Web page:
April is National Parkinson’s Awareness month. Our second official “out- open and proud” month. We had been living in a secluded world of don’t ask, don’t tell. Making the announcement or declaration that you have Parkinson’s currently comes with as many side effects as the medicines Parkinson’s patients take on a daily basis. At the core of every tremor or rigid movement is sleeplessness of how the disease will manifest, trepidation of being shunned, fear of ignorance and terror of loosing a job. The worry is endless.
Our angst stemmed from living and working in a sports arena where the environment is much like Tiger Woods and Nike’s new ad which states, “winning takes care of everything”. We spoke soon after our diagnosis with an attorney friend in Boston who recommended Don notify his employer and as to anyone else, well, that was up to us. So we took his advice. Don told Tom. We told our parents and then asked them to respect our privacy and keep it to themselves. They honored our requests. We lived our lives. Challenges came up- as did questions. I was always amazed by our true friends- because they never asked. Not that they didn’t care- it’s just that they knew if we needed to talk about it- we would. They didn’t need whatever was happening to us to be defined.
I remember being at our first NC State bowl game. We were at a kickoff luncheon and a coaches wife, that was new to Tom’s staff, asked Don brashly- in front of boosters and alumni- what was wrong with his arm? and would it (infer he) ever be “normal”? Both Don and I witnessed her husband kick her under the table, as if to tell her to shut up but her ignorance was already on display. Don simply answered, no. We never felt the need to explain. Other times, people would inquire and we would say he had had a stroke. Who cares what it was. If you were asking, most likely, we knew you were already judging.
I’ve read many peoples personal stories of their Parkinson’s coming out party- not telling- revealing to some or just simply confirming but July 2nd, 2012 is a news day I will remember. Bill Geist, CBS Sunday reporter announced via a video message that he had been dealing with and hiding from his Parkinson’s diagnosis. “I told no one. Not even my kids.” For 10 years he and his wife lived with this secret. He says “he didn’t want to be known as the sick guy” and that for “personal reasons he was afraid he would get laid off or wouldn’t get promoted”. When he was asked whether it was a difficult decision to come out this way. His answer, was simply, “a very difficult decision”.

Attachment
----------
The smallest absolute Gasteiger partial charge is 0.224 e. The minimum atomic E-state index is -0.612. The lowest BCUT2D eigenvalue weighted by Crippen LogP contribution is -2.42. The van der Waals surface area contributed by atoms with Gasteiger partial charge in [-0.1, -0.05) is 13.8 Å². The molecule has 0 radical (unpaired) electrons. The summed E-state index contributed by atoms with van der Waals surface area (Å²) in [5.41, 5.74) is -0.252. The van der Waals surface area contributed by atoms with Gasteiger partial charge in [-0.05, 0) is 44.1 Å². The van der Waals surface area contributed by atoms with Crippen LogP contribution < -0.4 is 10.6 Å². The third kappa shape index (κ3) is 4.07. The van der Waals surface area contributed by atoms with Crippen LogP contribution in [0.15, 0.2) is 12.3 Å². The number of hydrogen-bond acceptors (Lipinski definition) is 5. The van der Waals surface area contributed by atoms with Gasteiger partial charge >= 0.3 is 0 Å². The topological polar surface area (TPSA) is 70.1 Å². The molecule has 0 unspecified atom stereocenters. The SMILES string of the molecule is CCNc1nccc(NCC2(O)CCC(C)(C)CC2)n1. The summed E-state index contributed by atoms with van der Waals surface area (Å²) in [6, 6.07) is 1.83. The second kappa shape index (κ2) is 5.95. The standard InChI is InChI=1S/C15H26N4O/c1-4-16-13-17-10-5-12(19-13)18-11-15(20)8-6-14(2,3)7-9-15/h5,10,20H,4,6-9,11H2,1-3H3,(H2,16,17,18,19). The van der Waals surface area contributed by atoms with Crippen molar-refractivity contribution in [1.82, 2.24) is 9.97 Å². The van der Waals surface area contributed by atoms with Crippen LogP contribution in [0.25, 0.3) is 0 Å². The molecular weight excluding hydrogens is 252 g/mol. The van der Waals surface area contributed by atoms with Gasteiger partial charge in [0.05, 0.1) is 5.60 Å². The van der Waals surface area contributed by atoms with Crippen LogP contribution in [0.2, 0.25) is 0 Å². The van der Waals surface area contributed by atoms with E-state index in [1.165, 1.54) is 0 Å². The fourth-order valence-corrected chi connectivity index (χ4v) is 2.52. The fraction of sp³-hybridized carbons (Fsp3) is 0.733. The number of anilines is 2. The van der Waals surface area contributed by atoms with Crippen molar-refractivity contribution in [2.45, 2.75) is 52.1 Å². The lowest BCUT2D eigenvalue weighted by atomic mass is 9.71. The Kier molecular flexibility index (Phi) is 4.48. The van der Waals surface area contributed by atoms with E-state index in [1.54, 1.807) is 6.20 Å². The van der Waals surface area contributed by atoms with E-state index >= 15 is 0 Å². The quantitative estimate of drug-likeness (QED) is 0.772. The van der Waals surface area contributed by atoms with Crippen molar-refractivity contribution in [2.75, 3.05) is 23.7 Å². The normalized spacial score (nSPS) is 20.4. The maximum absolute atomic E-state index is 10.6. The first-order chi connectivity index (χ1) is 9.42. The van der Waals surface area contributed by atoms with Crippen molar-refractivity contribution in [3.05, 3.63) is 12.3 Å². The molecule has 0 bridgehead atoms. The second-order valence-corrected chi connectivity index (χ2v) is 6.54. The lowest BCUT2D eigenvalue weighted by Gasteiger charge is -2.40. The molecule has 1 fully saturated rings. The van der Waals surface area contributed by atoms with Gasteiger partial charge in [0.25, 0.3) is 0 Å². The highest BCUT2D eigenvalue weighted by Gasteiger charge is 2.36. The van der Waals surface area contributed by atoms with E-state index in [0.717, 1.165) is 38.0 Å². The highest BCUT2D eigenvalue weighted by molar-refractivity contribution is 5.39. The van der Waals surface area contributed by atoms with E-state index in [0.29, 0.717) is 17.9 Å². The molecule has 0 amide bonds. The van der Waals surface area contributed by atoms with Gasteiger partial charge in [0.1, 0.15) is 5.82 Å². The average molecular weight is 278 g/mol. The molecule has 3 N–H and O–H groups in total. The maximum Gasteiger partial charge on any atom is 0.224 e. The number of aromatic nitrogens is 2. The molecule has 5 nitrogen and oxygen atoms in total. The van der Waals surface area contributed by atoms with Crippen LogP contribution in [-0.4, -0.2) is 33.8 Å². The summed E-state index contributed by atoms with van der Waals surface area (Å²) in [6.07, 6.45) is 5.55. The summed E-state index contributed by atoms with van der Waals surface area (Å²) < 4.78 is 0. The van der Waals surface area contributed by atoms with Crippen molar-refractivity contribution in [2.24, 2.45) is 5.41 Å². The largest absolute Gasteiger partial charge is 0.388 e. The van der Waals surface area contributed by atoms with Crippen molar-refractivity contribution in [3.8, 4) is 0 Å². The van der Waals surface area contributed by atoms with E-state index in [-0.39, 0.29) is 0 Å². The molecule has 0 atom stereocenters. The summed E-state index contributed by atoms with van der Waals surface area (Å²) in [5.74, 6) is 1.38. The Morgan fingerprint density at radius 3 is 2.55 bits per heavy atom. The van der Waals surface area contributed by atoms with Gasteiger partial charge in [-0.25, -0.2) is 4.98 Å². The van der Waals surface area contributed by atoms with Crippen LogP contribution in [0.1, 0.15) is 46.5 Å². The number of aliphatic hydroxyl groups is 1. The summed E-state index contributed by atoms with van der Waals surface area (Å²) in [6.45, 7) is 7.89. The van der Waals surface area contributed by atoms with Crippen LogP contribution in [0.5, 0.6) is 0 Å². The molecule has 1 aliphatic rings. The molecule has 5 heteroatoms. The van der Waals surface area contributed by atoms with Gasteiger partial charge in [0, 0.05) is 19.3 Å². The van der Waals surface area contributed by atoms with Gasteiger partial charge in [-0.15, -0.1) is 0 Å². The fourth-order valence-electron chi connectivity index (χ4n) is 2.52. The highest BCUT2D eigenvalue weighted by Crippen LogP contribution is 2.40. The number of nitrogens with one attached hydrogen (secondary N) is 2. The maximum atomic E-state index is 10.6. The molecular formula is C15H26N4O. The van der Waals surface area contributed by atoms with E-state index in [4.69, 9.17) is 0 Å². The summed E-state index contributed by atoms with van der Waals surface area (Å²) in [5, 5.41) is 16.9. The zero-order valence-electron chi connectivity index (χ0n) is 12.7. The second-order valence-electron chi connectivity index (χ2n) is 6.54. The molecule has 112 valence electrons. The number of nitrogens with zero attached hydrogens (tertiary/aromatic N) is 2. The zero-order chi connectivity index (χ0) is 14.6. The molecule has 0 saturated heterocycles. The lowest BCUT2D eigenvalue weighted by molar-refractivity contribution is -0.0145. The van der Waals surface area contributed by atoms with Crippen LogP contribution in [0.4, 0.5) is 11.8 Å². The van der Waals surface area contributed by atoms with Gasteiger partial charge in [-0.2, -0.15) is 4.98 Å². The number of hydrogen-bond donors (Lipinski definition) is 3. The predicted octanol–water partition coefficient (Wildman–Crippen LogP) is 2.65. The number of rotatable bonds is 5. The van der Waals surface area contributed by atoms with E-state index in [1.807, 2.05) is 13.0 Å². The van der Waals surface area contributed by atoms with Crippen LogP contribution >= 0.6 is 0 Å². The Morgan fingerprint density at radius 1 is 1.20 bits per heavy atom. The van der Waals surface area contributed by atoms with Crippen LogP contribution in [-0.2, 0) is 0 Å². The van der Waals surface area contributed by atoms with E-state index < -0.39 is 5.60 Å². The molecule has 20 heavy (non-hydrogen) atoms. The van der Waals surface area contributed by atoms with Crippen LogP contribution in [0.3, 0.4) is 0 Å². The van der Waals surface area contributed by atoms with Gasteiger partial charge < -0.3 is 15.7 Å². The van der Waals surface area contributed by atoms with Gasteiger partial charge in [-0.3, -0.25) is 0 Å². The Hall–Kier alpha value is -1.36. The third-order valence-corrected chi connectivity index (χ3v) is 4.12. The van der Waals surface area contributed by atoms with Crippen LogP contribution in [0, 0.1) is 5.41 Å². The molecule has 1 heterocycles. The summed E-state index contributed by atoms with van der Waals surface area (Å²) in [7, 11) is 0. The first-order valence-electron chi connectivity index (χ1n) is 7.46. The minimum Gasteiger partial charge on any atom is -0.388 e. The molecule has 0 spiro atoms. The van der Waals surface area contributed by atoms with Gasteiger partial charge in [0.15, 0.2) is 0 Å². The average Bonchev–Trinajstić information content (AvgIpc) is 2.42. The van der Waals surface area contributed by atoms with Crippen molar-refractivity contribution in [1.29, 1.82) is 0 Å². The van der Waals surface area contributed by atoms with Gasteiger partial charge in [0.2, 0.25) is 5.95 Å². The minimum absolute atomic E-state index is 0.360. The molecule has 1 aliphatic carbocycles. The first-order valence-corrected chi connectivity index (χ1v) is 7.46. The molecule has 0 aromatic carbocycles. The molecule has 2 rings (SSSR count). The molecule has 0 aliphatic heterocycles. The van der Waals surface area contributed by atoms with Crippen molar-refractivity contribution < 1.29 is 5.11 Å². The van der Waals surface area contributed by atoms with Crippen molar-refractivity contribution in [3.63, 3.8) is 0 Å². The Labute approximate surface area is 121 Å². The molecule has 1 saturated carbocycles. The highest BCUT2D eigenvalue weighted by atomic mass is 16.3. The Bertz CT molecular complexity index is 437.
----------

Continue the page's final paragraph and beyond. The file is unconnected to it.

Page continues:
Someday, I hope Don will speak to how he felt about informing the people he cared for that his life would be forever different. More importantly I hope he speaks about keeping it inside for so long. We went to great lengths pretending not to have this disease. It started by just refusing to let it control us but at some point it changed into something more. We began planning recreational things around “good” times of day, avoiding certain social situations where it may be an issue, donning sunglasses when he could to disguise the blank look that many Parkinson’s suffers have, being sensitive to Dons low voice and helping him repeat himself, always sensing when it was time to go. The list goes on an on. Hiding the disease became a full-time job in itself.
- When I “came clean” to a select few, all I remember were tears. I couldn’t stop crying. I couldn’t believe I had held it in for so long and even after all the time that had transpired, I still couldn’t believe it was our reality. It was as if verbalizing the diagnosis finally made it true. As a caregiver you often see how people respond and internalize things. We often see it all and in that “all”, I realized that the fears that kept us from disclosing it were happening whether we were forthcoming or not. I can report, all of our angst and trepidation came as true as a Disney trip to the Magic Castle. It’s as if Cinderella waived her wand and voila, but it all happened, regardless of the way we chose to handle it.